The Secret That Keeps Me Going at 83
Last night I read a great article by Jon Morrow, the famous blogger: “7 Life Lessons from a Guy Who Can’t Move Anything but His Face”
Now I haven’t had the hard punches that Jon Morrow has had (he is paralyzed from the neck down), but everyone does get knocked around a bit in this world, and now I have to deal with the coughs and creaky bones and sleepless nights of old age. If you think that’s nothing, well, just wait.
But I’m still going. So I thought I would add my own secret for survival to the discussion.
And what’s my secret? It’s Krishna.
“Hey, wait a minute,” you say. “Krishna’s no secret. Everyone’s heard of him. You guys are always out on the street chanting and dancing and giving away those little cakes. How can you say Krishna’s a secret?”
Finding the Hidden Knowledge
Well, Krishna ought to know. In the Bhagavad Gita he calls this knowledge the most secret of secrets. And I found out in my own life that it really is so.
How? Because someone had to tell it to me. I had heard of Krishna and read a version of the Bhagavad Gita, but not until my spiritual master, Srila Prabhupada, let me take Krishna into my life could I see the secret as I watched my world change.
It was a secret because I had to see for myself the beauty of Krishna’s form, feel the pleasure of chanting the Hare Krishna Mantra, and taste the sweetness of the singing and dancing.
So now I’ll tell you more about the secret, and you can see whether you want to get into it too.
First, relax. You don’t have to cut off your hair, put on strange clothes, or make a public spectacle of yourself on the street. Like you, I was self-conscious about these things, but then I started reading the Bhagavad Gita, this time as translated and explained by Prabhupada.
Stomping on Darwin
Finally, I had to admit deep in my heart that everything I had learned about science and cosmology was wrong.
I felt my chest swell out in conquest as I hurled down the dark glasses of Darwinian cosmology and stomped them to bits. Then I put on the clear lenses of the Bhagavad Gita and saw for the first time the peaceful sky and everything in it including myself.
Still, I had to deal with this world, and sometimes the world pushed me down. But when times were at their worst, I learned something intimate about the secret.
I learned that Krishna is my constant companion. He has never deserted me. Whenever my life turned upside-down and my friends became my enemies and I thought I would never come out sane, Krishna always pulled me up.
Sometimes he came in the form of a new deity (we never call it a statue) or a picture or a devotee’s remark, but Krishna always found a way to open my eyes.
Listening In on Nature’s Secrets
And more secrets came as I picked up my Bhagavad Gita, secrets that I had never noticed before though they were right before my eyes. At last I see good weather and bad weather simply as movements of nature with no effect on my being, and I see happiness and distress as no more than the ups and downs of life.
What’s more, Krishna’s secret keeps me in touch with nature, even from my 20th-floor quarantine in this concrete-and-glass desert they call a city.
The prayers at sunrise, noon, and sunset keep me in tune with the movement of the sun. The special days in the month let me follow the moon as it travels through the zodiac. And the once-a-year festivals show me where I am heading as I orbit the sun along with the earth I stand on.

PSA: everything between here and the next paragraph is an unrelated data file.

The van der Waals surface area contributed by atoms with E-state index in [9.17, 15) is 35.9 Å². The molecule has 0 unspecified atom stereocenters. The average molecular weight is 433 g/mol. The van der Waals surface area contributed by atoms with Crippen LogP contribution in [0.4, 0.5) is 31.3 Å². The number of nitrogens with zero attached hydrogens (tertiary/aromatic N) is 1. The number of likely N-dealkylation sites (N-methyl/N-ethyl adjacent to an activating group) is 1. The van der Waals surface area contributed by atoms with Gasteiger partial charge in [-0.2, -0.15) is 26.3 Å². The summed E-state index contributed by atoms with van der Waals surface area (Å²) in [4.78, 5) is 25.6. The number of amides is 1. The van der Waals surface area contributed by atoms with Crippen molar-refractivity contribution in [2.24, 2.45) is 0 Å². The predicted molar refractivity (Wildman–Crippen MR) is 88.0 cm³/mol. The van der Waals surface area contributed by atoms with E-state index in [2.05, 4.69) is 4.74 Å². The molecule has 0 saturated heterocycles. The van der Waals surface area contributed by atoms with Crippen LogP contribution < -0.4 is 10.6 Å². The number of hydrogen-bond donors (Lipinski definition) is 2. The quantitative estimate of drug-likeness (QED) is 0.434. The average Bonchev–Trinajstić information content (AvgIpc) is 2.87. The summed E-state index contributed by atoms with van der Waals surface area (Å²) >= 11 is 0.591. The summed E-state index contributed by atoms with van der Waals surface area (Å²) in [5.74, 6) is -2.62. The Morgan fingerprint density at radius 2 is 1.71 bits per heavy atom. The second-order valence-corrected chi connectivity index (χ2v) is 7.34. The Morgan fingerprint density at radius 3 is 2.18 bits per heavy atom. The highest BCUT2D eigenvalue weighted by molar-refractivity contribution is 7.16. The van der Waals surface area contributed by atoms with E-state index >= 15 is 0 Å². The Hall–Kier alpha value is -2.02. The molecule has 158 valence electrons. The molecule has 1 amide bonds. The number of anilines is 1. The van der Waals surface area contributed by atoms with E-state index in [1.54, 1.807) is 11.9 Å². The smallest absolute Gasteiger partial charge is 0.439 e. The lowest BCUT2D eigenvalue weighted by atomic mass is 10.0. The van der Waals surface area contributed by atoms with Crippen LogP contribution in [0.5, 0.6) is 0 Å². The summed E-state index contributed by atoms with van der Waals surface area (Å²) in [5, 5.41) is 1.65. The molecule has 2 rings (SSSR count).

The Most Exclusive of secrets
And Krishna has a secret I had never seen or heard of in any other spiritual path. Although Krishna is God, the Supreme Lord, the creator and ruler of all the universes, …
He plays with his devotees as if he were one of us.
He is a naughty little boy stealing butter and passing it out to the monkeys, thus inspiring motherly love in the heart of Yasoda Devi, who sees him as her son.
He herds the cows and plays in the forest as a friend of the other boys. And he thrills the hearts of the village girls as a handsome teenager.
But the most exclusive secret of all? He comes into this world 4,500 years afterwards as Lord Chaitanya to enjoy the life his devotees enjoy.
And don’t we all want to enjoy life?
Jon Morrow, who inspired me to write this article though we’ve never met, says that what pushes him on to enjoy life is his revulsion at the thought of inactivity.
For many others, it’s the desire to make money.
Walking the Long Road
For me, though, it’s the Bhagavad Gita, especially with the hope that I may someday meet Krishna face to face. It’s a long road, I know, but an enchanted one. The farther I walk, the more spring in my step, the lighter my body, the headier the gardenia-scented breeze. The road goes on forever, and the companions are the best. They all know the secret.
Now is it any wonder that I love my life every day?
Eternally touching my head to the floor at the lotus feet of my spiritual master, Srila Prabhupada,
~Umapati Swami, March 28, 2020
The Hare Krishna mantra: Hare Krishna, Hare Krishna, Krishna Krishna, Hare Hare/ Hare Rama, Hare Rama, Rama Rama, Hare Hare.
His Divine Grace A.C. Bhaktivedanta Swami Prabhupada is the teacher who brought Krishna Consciousness from India to the West and then to the rest of the world. He is the founder of the worldwide Hare Krishna Movement as well as the author and compiler of many works of Vedic knowledge. He left this world in 1977.
One of the first American devotees of the Hare Krishna Movement, he became Srila Prabhupada’s disciple in 1966. Since then, he has preached Krishna Consciousness in many countries and is the author of “My Days with Prabhupada,” available from Amazon. Now 84 years old, he has started this blog to share what he has learned.
© Umapati Swami 2021
Scriptural passages © Bhaktivedanta Book Trust